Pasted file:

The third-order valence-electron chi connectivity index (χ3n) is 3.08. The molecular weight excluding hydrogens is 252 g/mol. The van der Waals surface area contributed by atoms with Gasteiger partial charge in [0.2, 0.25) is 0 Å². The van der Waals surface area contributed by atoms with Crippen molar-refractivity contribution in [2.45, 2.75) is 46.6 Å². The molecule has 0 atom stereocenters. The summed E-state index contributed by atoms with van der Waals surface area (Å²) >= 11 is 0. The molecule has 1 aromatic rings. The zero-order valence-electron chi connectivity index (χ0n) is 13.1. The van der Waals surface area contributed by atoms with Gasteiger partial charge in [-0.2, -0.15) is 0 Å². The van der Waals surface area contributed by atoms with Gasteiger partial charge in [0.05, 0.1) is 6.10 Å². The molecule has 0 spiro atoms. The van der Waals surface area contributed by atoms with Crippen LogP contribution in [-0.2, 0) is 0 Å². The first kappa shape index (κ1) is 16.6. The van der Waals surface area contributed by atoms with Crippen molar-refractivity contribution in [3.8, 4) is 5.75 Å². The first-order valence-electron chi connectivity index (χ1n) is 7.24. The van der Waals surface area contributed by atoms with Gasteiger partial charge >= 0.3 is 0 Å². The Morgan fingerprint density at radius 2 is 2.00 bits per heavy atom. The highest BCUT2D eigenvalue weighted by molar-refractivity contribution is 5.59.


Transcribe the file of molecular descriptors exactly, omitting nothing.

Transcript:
The third-order valence-electron chi connectivity index (χ3n) is 3.08. The molecular weight excluding hydrogens is 252 g/mol. The van der Waals surface area contributed by atoms with Gasteiger partial charge in [0.2, 0.25) is 0 Å². The van der Waals surface area contributed by atoms with Crippen molar-refractivity contribution in [2.45, 2.75) is 46.6 Å². The molecule has 0 atom stereocenters. The summed E-state index contributed by atoms with van der Waals surface area (Å²) >= 11 is 0. The molecule has 1 aromatic rings. The zero-order valence-electron chi connectivity index (χ0n) is 13.1. The van der Waals surface area contributed by atoms with Gasteiger partial charge in [-0.2, -0.15) is 0 Å². The van der Waals surface area contributed by atoms with Gasteiger partial charge in [0.05, 0.1) is 6.10 Å². The molecule has 0 spiro atoms. The van der Waals surface area contributed by atoms with Crippen LogP contribution in [-0.2, 0) is 0 Å². The first kappa shape index (κ1) is 16.6. The van der Waals surface area contributed by atoms with Crippen molar-refractivity contribution in [3.8, 4) is 5.75 Å². The first-order valence-electron chi connectivity index (χ1n) is 7.24. The van der Waals surface area contributed by atoms with Gasteiger partial charge >= 0.3 is 0 Å². The Morgan fingerprint density at radius 2 is 2.00 bits per heavy atom. The highest BCUT2D eigenvalue weighted by molar-refractivity contribution is 5.59.